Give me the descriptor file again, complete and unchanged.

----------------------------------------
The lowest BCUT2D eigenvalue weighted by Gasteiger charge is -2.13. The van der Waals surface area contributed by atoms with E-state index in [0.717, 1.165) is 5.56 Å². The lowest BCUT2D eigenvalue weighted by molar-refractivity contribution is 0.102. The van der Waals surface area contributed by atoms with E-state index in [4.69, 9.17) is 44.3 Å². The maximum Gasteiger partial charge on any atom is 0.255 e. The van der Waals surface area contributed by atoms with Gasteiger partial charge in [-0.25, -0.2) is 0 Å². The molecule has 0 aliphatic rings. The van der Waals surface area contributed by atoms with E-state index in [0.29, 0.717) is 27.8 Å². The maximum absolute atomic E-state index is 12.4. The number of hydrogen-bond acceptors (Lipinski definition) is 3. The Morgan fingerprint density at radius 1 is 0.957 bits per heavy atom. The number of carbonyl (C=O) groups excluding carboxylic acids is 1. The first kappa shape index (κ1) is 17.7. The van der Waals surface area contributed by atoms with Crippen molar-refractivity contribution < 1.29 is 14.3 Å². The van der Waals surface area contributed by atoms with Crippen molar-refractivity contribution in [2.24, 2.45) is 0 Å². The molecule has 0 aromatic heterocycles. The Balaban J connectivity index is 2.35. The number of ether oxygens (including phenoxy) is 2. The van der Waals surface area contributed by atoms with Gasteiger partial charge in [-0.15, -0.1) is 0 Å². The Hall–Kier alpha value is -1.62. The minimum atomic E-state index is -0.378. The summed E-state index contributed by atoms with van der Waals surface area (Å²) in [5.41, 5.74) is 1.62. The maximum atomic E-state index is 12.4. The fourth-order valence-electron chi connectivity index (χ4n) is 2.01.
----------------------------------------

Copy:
The lowest BCUT2D eigenvalue weighted by Gasteiger charge is -2.13. The van der Waals surface area contributed by atoms with E-state index in [0.717, 1.165) is 5.56 Å². The lowest BCUT2D eigenvalue weighted by molar-refractivity contribution is 0.102. The van der Waals surface area contributed by atoms with E-state index in [4.69, 9.17) is 44.3 Å². The maximum Gasteiger partial charge on any atom is 0.255 e. The van der Waals surface area contributed by atoms with Gasteiger partial charge in [-0.25, -0.2) is 0 Å². The molecule has 0 aliphatic rings. The van der Waals surface area contributed by atoms with E-state index in [0.29, 0.717) is 27.8 Å². The maximum absolute atomic E-state index is 12.4. The number of hydrogen-bond acceptors (Lipinski definition) is 3. The Morgan fingerprint density at radius 1 is 0.957 bits per heavy atom. The number of carbonyl (C=O) groups excluding carboxylic acids is 1. The first kappa shape index (κ1) is 17.7. The van der Waals surface area contributed by atoms with Crippen molar-refractivity contribution < 1.29 is 14.3 Å². The van der Waals surface area contributed by atoms with Crippen molar-refractivity contribution in [2.24, 2.45) is 0 Å². The molecule has 0 aromatic heterocycles. The Balaban J connectivity index is 2.35. The number of ether oxygens (including phenoxy) is 2. The van der Waals surface area contributed by atoms with Gasteiger partial charge in [-0.15, -0.1) is 0 Å². The Hall–Kier alpha value is -1.62. The minimum atomic E-state index is -0.378. The summed E-state index contributed by atoms with van der Waals surface area (Å²) in [5.41, 5.74) is 1.62. The maximum atomic E-state index is 12.4. The fourth-order valence-electron chi connectivity index (χ4n) is 2.01.